DNA customized nutritional products are theoretically exciting. This revolutionary technology is the accumulated research in the branch of nutritional science known as nutrigenetics. The technology utilize the information obtained from an individual’s DNA test to specifically modify the formulation of the supplements or provide information resources, nutritional and life style advices.
GeneMe® represents the full scope of dietary supplement customization (see post”What Is GeneMe? A DNA Customized Supplement”). 12 genes with SNP (single nucleotide polymorphism – a concept of gene polymorphism that contributes to the differences in genotypes in different individuals). 12 well-characterized and biologically essential genes responsible for various areas of health are selected for assessment and included in the “panel”. “Gene-Specific Boosting Ingredients” are added or tailored for creating the final customized recipe for an individual in an attempt to achieve the optimal health maintenance.
Nutrigenetics based dietary nutritional customization can focus on the groups of genes that offer an All-In-One comprehensive supplementation solution as in the case of GeneMe®. Or they can focus only on one issues of the health such as bone health, cardiovascular health and etc.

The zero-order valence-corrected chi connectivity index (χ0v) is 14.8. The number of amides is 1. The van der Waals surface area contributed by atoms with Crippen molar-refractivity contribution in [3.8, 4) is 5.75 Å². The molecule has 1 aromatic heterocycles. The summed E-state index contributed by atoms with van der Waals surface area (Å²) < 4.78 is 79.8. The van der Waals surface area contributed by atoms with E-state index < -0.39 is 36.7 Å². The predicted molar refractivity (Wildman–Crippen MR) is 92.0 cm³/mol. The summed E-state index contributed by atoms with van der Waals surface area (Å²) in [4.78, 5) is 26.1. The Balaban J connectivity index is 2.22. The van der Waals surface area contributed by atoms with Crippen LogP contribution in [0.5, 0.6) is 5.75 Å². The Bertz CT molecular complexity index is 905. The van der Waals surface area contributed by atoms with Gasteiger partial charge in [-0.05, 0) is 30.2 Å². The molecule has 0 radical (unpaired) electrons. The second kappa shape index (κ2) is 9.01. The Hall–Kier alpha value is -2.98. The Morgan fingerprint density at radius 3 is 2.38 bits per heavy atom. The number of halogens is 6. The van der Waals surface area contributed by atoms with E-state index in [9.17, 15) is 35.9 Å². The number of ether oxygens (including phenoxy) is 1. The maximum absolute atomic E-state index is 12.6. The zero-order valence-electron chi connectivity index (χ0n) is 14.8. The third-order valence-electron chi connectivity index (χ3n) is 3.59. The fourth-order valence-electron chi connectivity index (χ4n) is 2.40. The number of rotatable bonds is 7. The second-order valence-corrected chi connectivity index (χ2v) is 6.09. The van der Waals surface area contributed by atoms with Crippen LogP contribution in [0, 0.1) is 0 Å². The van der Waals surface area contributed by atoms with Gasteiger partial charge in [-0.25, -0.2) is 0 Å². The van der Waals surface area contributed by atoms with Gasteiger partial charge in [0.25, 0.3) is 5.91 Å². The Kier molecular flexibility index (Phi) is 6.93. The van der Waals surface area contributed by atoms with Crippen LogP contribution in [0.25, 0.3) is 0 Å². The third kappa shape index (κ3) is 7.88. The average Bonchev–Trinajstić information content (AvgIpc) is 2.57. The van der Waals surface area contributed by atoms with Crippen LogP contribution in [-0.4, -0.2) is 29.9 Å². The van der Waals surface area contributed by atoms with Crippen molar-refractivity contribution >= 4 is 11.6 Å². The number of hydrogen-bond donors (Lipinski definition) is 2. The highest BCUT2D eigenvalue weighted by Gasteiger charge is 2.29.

In the long run, nutrigenetics should allow nutritionists and physicians to individualize health and diet recommendations and allow biotechnology companies to develop personalized wellness (nutritional and skin care) products and/or personalized medicine. Consequently preventative medicine and treatment could be optimized. Evidence did suggest that such an approach – the health counseling based on the results of genetic analysis can be more successful than conventional diet counseling or diet programs.
Several recent studies suggest that nutrigenomics is still a nascent field and that more research and stronger evidence is needed to confidently make genetically-tailored dietary supplement products. One NBC news report described the result from federal health officials using a number of pretend customers to purchase various DNA nutrianalysis kits which offer gene-based nutritional advice on the market ranging from $99 to $1000. The story (DNA based diets blasted by government probe) suggests that this area and industry is not mature to reach the final consumers. Academic studies also lead to the same conclusion. One study “Do we know enough? A scientific and ethical analysis of the basis for genetic-based personal nutrition) asserts that few diet-gene-health correlations (relationships) have been fully validated and tested for causality in clinical intervention studies, even though the individual genes are characterized for their biological functions. It is too simplistic to consider single gene variations as the causal factor for one aspect of the health. Biotech company’s stance is: “they are not harmful, but might be helpful”. Consumers are therefore advised to fully evaluate the cost-benefits tradeoff of DNA customized wellness products.